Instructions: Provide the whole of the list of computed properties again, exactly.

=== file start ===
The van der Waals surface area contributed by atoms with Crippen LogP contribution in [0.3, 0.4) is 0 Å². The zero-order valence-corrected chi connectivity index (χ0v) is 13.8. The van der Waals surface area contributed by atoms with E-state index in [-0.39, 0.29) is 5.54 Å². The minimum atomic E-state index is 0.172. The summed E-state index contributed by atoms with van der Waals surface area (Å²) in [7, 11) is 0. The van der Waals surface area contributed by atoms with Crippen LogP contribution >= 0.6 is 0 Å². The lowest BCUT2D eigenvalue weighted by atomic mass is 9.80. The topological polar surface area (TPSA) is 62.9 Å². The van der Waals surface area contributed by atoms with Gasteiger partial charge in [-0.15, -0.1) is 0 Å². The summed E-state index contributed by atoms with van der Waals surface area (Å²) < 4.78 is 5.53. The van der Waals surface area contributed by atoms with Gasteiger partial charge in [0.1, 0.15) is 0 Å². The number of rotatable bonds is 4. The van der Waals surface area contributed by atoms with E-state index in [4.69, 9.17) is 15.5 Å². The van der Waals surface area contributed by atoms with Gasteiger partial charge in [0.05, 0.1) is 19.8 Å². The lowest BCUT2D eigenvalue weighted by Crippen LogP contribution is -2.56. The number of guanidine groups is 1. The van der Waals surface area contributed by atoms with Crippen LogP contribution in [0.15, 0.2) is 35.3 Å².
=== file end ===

The van der Waals surface area contributed by atoms with Crippen LogP contribution in [0.3, 0.4) is 0 Å². The zero-order valence-corrected chi connectivity index (χ0v) is 13.8. The van der Waals surface area contributed by atoms with E-state index in [-0.39, 0.29) is 5.54 Å². The minimum atomic E-state index is 0.172. The summed E-state index contributed by atoms with van der Waals surface area (Å²) in [7, 11) is 0. The van der Waals surface area contributed by atoms with Crippen LogP contribution >= 0.6 is 0 Å². The lowest BCUT2D eigenvalue weighted by atomic mass is 9.80. The topological polar surface area (TPSA) is 62.9 Å². The van der Waals surface area contributed by atoms with Gasteiger partial charge in [-0.15, -0.1) is 0 Å². The summed E-state index contributed by atoms with van der Waals surface area (Å²) < 4.78 is 5.53. The van der Waals surface area contributed by atoms with Gasteiger partial charge in [0.1, 0.15) is 0 Å². The number of rotatable bonds is 4. The van der Waals surface area contributed by atoms with E-state index in [4.69, 9.17) is 15.5 Å². The van der Waals surface area contributed by atoms with Gasteiger partial charge in [0.05, 0.1) is 19.8 Å². The lowest BCUT2D eigenvalue weighted by Crippen LogP contribution is -2.56. The number of guanidine groups is 1. The van der Waals surface area contributed by atoms with Crippen LogP contribution in [0.15, 0.2) is 35.3 Å².